More ethics issues for Huma Abedin?

While working as a high-level aide to Secretary of State Hillary Clinton, Huma Abedin received a curious waiver to work in the private sector simultaneously — and went to work for a firm politically connected to the Clintons and their foundation, Teneo. The waiver itself is under investigation by the Senate Judiciary Committee, a probe that may take on more importance as the FBI succeeds in uncovering more e-mail from Hillary’s server. Politico’s Rachel Bade may have found a quo if not a quid in Abedin’s communications:

A spring 2012 email to Hillary Clinton’s top State Department aide, Huma Abedin, asked for help winning a presidential appointment for a supporter of the Clinton Foundation, according to a chain obtained by POLITICO.

The messages illustrate the relationship between Clinton’s most trusted confidant and the private consulting company that asked for the favor, Teneo Inc. — a global firm that later hired Abedin. Abedin signed on with the company while she still held a State Department position, a dual employment that is now being examined by congressional investigators. …

Abedin’s legal team maintains that the part-time jobs were appropriate and approved by Abedin’s supervisors at State and that she did nothing wrong. Indeed, in the email request obtained by POLITICO, there is no evidence that Abedin interceded on behalf of Teneo as it sought a new appointment for Judith Rodin, a Teneo client and president of the Rockefeller Foundation.

Rodin, a former White House appointee to the White House Council for Community Solutions, did not get the appointment Teneo was seeking. The Foundation paid Teneo $5.7 million in 2012 to do public relations work, but no longer works with the firm.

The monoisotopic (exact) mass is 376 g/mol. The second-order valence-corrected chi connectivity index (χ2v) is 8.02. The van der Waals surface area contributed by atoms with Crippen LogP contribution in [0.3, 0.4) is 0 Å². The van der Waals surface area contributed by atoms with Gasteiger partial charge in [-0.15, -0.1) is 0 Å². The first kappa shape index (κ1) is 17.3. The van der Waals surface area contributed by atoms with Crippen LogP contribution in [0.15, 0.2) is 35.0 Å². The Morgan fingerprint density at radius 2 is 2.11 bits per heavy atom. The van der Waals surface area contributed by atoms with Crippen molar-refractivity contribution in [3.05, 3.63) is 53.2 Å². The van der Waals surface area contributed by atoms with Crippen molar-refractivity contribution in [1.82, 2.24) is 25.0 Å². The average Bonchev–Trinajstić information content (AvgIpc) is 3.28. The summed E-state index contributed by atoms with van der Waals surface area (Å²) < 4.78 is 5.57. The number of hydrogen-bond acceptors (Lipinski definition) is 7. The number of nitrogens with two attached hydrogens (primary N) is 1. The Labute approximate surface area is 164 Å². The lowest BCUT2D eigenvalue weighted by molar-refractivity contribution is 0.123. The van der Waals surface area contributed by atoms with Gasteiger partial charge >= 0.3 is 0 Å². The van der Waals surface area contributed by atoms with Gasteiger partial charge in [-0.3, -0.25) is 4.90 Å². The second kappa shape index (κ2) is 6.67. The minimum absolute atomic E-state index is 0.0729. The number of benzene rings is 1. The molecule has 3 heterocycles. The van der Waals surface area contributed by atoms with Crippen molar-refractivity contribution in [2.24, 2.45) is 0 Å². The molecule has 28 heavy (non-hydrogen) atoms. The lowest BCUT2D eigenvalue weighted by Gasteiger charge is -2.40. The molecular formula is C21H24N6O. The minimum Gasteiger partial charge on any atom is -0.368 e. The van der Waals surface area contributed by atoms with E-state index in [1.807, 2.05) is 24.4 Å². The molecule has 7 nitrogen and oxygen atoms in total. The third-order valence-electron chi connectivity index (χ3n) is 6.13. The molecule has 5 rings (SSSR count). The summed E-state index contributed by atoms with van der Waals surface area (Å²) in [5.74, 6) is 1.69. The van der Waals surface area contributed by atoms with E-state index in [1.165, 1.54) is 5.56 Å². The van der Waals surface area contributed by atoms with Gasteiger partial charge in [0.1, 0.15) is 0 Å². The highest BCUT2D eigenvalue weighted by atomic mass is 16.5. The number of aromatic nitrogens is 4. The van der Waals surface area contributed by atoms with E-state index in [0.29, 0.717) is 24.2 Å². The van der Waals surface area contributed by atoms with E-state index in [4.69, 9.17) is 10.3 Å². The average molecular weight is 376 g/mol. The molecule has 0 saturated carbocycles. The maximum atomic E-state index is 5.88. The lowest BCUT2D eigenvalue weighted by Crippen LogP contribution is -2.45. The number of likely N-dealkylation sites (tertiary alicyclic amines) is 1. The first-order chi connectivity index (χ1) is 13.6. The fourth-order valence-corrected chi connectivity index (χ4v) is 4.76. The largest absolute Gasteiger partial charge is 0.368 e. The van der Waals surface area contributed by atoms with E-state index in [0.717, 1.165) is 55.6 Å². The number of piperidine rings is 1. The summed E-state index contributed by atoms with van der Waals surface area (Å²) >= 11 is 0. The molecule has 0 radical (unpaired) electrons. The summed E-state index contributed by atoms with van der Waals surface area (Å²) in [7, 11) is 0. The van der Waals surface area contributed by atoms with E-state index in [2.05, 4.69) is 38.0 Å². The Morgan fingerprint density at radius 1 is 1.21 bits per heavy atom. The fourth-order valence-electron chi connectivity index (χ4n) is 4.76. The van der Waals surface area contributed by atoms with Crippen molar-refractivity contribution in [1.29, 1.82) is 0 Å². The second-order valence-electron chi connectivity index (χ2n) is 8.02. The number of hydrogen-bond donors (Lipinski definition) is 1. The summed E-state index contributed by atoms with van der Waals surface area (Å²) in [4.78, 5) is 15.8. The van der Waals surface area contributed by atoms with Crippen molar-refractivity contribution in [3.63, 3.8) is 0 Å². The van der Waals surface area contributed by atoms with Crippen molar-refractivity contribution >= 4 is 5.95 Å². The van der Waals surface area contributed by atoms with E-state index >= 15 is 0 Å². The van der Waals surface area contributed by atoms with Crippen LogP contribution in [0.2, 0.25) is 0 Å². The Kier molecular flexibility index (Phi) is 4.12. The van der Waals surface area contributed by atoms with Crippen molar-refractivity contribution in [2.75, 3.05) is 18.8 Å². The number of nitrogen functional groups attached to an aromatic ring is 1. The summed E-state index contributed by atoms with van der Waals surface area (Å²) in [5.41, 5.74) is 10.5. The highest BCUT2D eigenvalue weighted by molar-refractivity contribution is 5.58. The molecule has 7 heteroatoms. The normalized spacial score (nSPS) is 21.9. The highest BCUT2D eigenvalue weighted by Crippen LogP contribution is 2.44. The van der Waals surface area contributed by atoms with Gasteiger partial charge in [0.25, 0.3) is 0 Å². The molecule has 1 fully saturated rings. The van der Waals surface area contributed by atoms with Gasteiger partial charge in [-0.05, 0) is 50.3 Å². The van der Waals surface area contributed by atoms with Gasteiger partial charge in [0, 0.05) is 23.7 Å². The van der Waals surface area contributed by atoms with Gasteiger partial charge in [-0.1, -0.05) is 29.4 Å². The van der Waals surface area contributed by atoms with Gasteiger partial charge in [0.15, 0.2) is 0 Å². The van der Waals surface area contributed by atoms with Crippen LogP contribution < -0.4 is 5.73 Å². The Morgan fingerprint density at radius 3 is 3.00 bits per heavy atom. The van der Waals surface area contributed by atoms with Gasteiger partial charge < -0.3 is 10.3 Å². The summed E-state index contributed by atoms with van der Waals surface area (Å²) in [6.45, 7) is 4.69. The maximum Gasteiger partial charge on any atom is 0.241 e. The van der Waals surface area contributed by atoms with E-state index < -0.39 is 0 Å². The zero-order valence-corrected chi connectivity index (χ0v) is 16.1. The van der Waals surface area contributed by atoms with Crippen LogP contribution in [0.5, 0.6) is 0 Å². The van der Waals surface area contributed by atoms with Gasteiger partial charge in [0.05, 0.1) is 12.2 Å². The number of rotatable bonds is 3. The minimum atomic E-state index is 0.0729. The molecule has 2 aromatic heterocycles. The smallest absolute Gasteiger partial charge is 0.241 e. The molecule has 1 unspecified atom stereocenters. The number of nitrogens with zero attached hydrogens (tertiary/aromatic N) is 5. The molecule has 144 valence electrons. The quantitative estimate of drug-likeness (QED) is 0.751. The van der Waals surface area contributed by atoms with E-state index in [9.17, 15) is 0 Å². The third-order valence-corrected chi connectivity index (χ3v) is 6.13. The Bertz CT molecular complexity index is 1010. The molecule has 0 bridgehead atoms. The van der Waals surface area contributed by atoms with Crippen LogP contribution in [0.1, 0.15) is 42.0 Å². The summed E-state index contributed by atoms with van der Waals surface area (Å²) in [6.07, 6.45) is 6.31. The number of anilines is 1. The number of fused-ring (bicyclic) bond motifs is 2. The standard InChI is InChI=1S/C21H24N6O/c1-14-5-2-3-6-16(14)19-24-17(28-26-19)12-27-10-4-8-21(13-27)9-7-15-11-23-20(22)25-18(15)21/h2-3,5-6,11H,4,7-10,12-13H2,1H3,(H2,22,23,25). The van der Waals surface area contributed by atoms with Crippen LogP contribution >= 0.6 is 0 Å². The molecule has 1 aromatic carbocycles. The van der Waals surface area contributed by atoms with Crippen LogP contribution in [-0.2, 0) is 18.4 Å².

The Hillary Clinton campaign objected to the leak of the e-mail, which it said was produced with the understanding that it would not be made public. That’s certainly a curious position to take, since by law federal records such as official State Department communications are public records. If it didn’t come from Judiciary, it might well have popped out from any number of FOIA demands — which, as we have seen, the use of a secret server thwarted for years.

This exchange took place before Teneo hired Abedin in the waiver arrangement, which raises questions of its own. Teneo had worked to get appointments through Abedin without success; did they figure that paying her would make her a more effective lobbyist? She may not have “interceded” in a precise legal sense, but asking for allies to push the White House to give a Teneo exec a plum position is lobbying in a practical sense.

While Team Clinton and Abedin’s lawyers are throwing up all sorts of rebuttals on precise statutory grounds, let’s not lose sight of the big picture here. Abedin, a longtime key aide and official staff for a Secretary of State, got a sweet deal in which she could collect two paychecks — one from American taxpayers, and the other from a politically-connected firm that wanted to get White House appointments. It’s absurd to believe that Abedin had value to Teneo as anything other than a conduit to Hillary Clinton and an entrée to the Obama administration. Even if no laws got broken, and that’s still far from clear, the arrangement stinks to high heaven.